You might say the same thing of me but there is no point I work outside the home since my husband already pays the taxes he does. I’ll have you know: for him to work those hours to pay these taxes, I do the bulk of all home duties and child rearing. In return, I receive no parenting payments, no rent assistance, no school kids bonus, and if I were to have another child, no baby bonus either. Since I’m out of the labour force, I’m also ineligible for the paid maternity scheme, single, childless folks Australia-wide have been seeing red over.

People often preach to me the value of work-life balance, of spending time with the family, but no one acknowledges that my husband is not just keeping me at home, but other mothers too. My friend’s husband works a regular 40-hour week. Mine works double that. Until last year, HRH was upgrading his skills (to pay even more tax in the future) so he didn’t have much time for us when not working.

Anyhow, a family member of hers told me, “She wants what you have, to be taken care of by a man, but married someone who can’t even care for himself.”

“What are you going to do in the event something happens to your husband? How much does his work insurance pay?”

“Sixty thousand.”

“That’s not enough to bring up children,” I said, out of concern. “What more with outstanding credit card bills.”

I tried to get her to put her finances in order and aim for self-sufficiency but that ultimately put a strain on our friendship. The way she sees it, I’m a FAT CAT because I live a much better life than her. She doesn’t see the sacrifices, the years of toil.

The flip side of the coin is story number 2. This other friend is like HRH, a surgeon. He isn’t HRH, because my stupid HRH is too much of a socialist, plus he always likes to take the opposing side just to rile me up. He says I look cute when pissed off.

Let’s return to story number 2. This conversation took place roughly a year ago, in my house.

The country is heading down the drain under this government,” said this other friend.

“Why would you say that?” I asked.

The government penalises you for working hard. People all point to me and say I’m rich and use that as an excuse to take my hard-earned money, but don’t see the 20 years I’ve put in to get to where I am. I had to work very hard to get into medicine, then very hard to get into surgical training, then very hard to stay in surgical training, then very hard to exit surgical training, then very hard to establish myself… when I could have skipped university, got myself drunk every night, found some interesting hobbies and gone on the dole.”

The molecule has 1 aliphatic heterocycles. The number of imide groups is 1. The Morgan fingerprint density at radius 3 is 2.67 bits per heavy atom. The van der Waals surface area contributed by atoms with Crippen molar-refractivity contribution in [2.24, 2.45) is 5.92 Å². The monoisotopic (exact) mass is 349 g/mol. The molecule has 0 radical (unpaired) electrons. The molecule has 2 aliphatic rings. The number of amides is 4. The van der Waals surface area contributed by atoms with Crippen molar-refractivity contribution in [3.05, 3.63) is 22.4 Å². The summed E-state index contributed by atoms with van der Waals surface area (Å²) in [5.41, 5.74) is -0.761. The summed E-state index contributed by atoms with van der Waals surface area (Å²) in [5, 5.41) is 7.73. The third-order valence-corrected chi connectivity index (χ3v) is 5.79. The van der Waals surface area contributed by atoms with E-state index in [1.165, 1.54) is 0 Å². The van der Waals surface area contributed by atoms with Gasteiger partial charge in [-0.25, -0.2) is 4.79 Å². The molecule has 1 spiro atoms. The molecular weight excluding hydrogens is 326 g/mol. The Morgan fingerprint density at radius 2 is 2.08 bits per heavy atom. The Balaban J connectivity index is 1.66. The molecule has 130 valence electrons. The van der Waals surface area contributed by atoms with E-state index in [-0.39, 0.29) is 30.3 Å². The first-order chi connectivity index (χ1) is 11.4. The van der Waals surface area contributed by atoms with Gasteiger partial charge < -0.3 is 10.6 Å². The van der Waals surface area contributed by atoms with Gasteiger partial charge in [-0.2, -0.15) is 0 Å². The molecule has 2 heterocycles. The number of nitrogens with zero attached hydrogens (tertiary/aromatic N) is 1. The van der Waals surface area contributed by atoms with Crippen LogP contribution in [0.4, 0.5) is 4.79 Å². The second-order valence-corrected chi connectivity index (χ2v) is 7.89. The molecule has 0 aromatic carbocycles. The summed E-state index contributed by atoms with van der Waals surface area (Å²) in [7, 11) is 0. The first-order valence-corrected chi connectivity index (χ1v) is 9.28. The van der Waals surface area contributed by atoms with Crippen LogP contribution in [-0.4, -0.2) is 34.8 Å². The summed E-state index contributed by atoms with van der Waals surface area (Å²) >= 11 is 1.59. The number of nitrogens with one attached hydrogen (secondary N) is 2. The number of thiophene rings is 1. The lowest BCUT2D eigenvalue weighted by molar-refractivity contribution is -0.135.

The truth is it doesn’t pay to be responsible.

We, stupid people, have mortgages, body corporate and council rates to pay (so we can fund our own old age), a flood levy to foot (so we can afford to clean up after another flood), the carbon tax to bear (God knows what’s that about), medibank levy and SURCHARGE taken before we even see a cent  of our wages (now no longer offset completely by the taking up of private health cover), private health insurance  to cough up (to reduce the strain on the public health system), flood insurance to protect buildings (to nullify dependence on public funds collected through the flood levy), and a raft of personal insurance policies (to prevent dependence on the government in the event of being sued, falling ill or being struck with disability) and FOR ALL THAT, we’re labelled SELFISH FAT CATS and targeted every time the public coffers run short.

“In hindsight, option 2 probably seems much better,” I said. “The interesting part is you have to provide care for the very people who accuse you of being a FAT CAT and you have to PAY for their care through taxes and various levies. And, none of them will ever hesitate to sue you, because you’re a FAT CAT and they are the “little guys.”

“That’s true.”

“Did HRH ever tell you about one of his consultants? He asked the guy why he drives such an old car. The consultant said he once treated someone, who subsequently tried to sue him, even though everything went well surgically, because the latter simply needed the money. ‘It’s not personal, doc,’ he said as he slapped him with a lawsuit.”

I’m not saying that all patients are ungrateful bogans. Many are very considerate and appreciative folk who bring sushi and fruits and whatever else they sell, as gifts, when coming for consults. But you will encounter those who think you should be taken to the cleaners simply because you are doing better than they are. You will also encounter many who feel ENTITLED to welfare payments because Australia is a supposedly rich nation and everyone, save them, is OBLIGED to help the underprivileged.

At any rate, I don’t see the need for more levies or more taxes. If, in managing the country’s finances, the government were even half as good as a regular housewife is at managing the family budget, they won’t have to keep slapping tax payers with more levies to fund projects.